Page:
Great tit – ti tuui

Great tit. Photo: Shutterstock, NTB scanpix

This is probably one of the most famous birds we have. Tits (Parus major) can be found in large numbers throughout Europe. The male’s song repertoire varies both locally and among the individuals, and females select partners partly according to their song selection. But short plings, huit huit and ti tuui may be repeated. The most common sequences are probably tu-ti tu-ti tu-ti and titi-tu titi-tu titi-tu. Phonetic descriptions like these are a bit strange, but they can be helpful once you’ve heard the song.


Great tit. Sound recording Elias A. Ryberg. Accessible at Published under a creative commons license.

Willow warbler – softly descending

Willow warbler. Photo: Shutterstock, NTB scanpix

Not everyone knows this species, but the willow warbler (Phylloscopus trochilus) is perhaps Norway’s most common bird. It can be found almost everywhere.

The appearance of this little guy may be difficult to distinguish from the chiffchaff, but fortunately the willow warbler’s song is different. It’s song has a soft descending trill with a slightly diminishing volume – like a decrescendo. Just listen:


Willow warbler. Sound recording Stein Ø. Nilsen. Accessible at Published under a creative commons license.

Redwing – the flute teacher

Redwing. Photo: Shutterstock, NTB scanpix

This thrush (Turdus iliacus) sings in dialect, and the ladies prefer the local gentlemen, resulting in large variations.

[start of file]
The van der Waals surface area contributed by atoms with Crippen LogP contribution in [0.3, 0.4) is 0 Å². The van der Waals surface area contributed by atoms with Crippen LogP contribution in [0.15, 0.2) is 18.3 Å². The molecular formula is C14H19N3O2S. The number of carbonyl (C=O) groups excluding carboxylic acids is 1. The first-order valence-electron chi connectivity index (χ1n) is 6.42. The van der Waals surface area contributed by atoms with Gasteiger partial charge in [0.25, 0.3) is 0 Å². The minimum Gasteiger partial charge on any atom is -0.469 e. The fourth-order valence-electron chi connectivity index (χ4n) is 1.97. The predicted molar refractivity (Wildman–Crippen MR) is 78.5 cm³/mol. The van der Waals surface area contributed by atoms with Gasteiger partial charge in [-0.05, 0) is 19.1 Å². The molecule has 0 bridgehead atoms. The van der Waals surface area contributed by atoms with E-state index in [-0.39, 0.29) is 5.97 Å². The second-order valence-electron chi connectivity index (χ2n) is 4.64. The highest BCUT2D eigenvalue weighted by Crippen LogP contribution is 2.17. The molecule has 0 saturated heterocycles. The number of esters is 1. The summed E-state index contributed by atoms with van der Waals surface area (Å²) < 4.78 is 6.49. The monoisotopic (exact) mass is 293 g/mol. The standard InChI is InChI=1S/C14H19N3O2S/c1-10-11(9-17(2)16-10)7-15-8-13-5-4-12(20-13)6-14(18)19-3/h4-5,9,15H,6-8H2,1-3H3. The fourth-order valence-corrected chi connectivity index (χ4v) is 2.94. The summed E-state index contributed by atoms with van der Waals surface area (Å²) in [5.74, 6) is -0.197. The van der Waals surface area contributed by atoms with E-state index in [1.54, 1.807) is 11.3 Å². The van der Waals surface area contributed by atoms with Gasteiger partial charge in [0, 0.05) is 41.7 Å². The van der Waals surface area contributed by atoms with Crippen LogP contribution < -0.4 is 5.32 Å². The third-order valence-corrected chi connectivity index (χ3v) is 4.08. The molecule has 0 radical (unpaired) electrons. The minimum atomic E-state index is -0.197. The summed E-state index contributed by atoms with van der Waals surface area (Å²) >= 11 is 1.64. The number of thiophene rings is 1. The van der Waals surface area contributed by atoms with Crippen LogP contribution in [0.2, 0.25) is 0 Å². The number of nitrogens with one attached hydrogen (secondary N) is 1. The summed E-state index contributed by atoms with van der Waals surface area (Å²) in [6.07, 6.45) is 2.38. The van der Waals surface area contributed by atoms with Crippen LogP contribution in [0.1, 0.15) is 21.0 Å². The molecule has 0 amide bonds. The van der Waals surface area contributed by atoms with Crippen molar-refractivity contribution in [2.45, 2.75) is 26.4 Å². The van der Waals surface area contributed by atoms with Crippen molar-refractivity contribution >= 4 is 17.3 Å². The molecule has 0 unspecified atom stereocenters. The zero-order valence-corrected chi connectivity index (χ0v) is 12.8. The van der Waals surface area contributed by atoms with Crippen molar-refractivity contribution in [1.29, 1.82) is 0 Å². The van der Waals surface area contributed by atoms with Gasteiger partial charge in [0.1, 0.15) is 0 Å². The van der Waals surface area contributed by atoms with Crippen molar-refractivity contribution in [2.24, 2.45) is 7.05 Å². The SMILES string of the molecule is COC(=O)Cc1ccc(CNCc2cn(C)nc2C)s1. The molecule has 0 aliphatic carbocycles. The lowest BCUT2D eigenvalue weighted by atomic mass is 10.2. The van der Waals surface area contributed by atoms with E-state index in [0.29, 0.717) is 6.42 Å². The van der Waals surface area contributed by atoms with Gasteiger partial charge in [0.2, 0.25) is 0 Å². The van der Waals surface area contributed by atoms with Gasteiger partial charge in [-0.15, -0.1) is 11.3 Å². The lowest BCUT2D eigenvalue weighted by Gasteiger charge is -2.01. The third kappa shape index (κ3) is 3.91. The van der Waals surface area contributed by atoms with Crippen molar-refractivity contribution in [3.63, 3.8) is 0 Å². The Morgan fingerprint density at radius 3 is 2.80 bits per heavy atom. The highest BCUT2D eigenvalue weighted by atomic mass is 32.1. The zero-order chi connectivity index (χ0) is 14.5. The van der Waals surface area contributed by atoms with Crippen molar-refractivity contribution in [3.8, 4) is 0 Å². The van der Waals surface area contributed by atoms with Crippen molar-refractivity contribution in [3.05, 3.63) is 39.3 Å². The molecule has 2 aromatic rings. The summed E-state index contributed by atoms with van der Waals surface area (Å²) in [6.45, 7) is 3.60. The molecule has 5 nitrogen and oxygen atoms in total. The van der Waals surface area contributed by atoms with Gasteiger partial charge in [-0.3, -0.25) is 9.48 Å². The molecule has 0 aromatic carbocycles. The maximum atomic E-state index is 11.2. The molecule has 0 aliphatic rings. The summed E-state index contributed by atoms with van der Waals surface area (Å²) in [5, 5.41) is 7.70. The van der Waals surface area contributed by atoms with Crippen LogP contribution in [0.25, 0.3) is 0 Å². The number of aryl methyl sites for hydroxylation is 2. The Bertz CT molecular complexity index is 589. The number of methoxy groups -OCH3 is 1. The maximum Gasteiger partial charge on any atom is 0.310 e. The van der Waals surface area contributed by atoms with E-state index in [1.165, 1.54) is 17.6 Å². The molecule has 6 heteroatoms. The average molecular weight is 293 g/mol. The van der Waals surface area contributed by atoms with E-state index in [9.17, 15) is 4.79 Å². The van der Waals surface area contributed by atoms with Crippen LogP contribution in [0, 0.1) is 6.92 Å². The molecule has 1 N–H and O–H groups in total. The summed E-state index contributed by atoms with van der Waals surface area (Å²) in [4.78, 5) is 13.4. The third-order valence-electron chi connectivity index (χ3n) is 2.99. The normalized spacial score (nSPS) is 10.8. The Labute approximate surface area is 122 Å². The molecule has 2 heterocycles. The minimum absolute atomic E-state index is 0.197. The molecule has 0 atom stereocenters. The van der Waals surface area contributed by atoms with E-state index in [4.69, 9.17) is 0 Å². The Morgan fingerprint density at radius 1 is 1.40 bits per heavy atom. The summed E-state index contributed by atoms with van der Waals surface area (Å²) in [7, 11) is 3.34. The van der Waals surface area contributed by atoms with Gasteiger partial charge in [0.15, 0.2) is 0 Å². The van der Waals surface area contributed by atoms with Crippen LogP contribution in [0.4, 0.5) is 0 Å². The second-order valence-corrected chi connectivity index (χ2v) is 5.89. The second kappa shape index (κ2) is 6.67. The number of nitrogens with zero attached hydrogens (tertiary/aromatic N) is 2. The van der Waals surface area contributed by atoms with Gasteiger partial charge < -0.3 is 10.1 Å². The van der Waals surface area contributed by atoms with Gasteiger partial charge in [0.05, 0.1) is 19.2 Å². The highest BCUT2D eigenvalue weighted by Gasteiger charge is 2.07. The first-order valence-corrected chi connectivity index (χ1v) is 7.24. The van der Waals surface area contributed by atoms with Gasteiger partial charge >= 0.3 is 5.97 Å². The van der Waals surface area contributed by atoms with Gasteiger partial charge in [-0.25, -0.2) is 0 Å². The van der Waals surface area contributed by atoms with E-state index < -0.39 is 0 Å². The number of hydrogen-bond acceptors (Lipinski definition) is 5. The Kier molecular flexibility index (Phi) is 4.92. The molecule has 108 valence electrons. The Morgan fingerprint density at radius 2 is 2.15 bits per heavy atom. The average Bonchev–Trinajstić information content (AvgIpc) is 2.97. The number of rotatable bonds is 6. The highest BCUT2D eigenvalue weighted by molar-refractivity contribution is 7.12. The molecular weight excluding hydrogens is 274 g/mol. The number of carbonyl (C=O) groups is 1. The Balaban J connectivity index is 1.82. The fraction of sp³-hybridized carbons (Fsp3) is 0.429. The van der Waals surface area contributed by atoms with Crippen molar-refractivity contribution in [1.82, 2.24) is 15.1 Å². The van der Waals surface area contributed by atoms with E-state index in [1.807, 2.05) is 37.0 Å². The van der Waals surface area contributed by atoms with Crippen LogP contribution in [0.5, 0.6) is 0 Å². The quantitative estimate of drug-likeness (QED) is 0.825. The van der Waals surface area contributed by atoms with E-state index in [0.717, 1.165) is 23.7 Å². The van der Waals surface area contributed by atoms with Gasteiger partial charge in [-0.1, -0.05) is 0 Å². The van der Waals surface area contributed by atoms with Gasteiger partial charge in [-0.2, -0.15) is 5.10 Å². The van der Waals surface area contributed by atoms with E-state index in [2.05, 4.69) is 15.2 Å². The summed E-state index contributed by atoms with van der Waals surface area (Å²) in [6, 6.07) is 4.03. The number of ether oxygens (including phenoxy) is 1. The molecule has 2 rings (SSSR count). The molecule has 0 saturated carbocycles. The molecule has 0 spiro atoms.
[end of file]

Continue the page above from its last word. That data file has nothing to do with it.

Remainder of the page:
According to now-deceased professor Olav Hogstad, the song is divided into two strophes: an introductory motif that most often consists of a short series of melancholy descending flute-like notes, followed by thrush chatter. The motif part is the one that varies from region to region. Common variants are a falling try-try-try-try and dri-dry-dru-drå.

The song could also be described as a flute teacher’s presentation of some clear notes, followed by instructions and guidance.


Red Wing Thrush. Sound recording Thijs Fijen. Accessible at Published under a creative commons license.

Wood pigeon – the cooer

Wood pigeon. Photo: Shutterstock, NTB scanpix

In winter, the wood pigeon (Columba palumbus) is found primarily along the southern coast of Norway, whereas in summer it is common in the northernmost county of Finnmark. The call may resemble other pigeons, such as the stock dove, but the wood pigeon’s call pattern is very regular so this is a dove you should be able to recognize when you have heard it a few times. The call usually repeats five times, with an artistic break between three and four: “koo-kooo-koo, koh-koh”.